McNamara v Era Pacific Pty Ltd  FCCA 1689 (23 July 2021)
A scaffolding company and its director that sacked a worker for refusing to perform unsafe work has been ordered to pay more than $25,000 in compensation and penalties for unlawful adverse action.
The company summarily dismissed the crane truck driver, after he refused to deliver a 10-metre steel beam to a client, due to safety concerns with the client’s steep driveway and the absence of anyone to help him with the lift.
When the worker refused on safety grounds, he claimed the company’s sole director yelled at him and said words to the effect: “You’re a truck driver and it’s your job. I don’t give a f***”, and “If you can’t do the f***ing, job f*** off”.
After the dismissal, the company offered the employee his job back on the condition he accept a formal warning and agree to a six-month probation period. The employee – who had seven years’ service with the company – refused this offer.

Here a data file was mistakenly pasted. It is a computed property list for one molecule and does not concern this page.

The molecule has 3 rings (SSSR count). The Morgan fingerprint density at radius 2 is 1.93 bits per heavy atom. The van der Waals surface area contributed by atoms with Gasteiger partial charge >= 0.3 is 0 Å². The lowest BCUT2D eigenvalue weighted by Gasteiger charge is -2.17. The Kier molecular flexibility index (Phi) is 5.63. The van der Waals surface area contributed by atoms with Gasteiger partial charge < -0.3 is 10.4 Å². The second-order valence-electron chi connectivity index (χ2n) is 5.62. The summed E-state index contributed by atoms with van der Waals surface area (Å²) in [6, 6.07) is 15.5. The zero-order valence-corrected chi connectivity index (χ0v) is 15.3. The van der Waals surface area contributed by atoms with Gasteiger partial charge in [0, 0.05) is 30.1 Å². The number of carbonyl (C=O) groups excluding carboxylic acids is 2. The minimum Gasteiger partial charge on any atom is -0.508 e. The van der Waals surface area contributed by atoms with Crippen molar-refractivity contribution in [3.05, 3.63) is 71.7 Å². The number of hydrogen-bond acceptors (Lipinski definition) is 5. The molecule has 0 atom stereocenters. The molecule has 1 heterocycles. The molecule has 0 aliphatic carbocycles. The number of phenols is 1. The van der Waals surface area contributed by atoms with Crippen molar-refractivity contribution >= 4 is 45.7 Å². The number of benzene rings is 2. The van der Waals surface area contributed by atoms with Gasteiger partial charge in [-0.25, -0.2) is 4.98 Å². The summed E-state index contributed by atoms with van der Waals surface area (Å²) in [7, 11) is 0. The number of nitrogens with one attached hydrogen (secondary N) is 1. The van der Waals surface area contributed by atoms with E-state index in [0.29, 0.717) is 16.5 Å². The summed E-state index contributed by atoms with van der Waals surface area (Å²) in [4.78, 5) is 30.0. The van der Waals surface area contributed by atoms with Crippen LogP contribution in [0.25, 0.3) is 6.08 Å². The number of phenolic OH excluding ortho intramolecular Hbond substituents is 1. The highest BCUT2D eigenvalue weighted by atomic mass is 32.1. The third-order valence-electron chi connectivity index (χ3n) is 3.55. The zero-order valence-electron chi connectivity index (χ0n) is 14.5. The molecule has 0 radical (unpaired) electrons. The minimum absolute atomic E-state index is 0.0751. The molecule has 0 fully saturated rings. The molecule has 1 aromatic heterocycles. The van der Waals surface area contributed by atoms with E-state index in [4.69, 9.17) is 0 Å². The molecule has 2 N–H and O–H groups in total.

The Court found that the director had taken unlawful action by dismissing the driver for exercising a “workplace right to refuse to perform work he considered on reasonable grounds would expose him to a serious health or safety risk”. The director “simply dismissed [the driver’s] complaint that the task he was directed to do was unsafe without investigating his concerns”, and acted unlawfully in terminating his employment.
The award for compensation included an amount for lost income and superannuation following the termination, as well as hurt, humiliation and reputational damage suffered by the employee.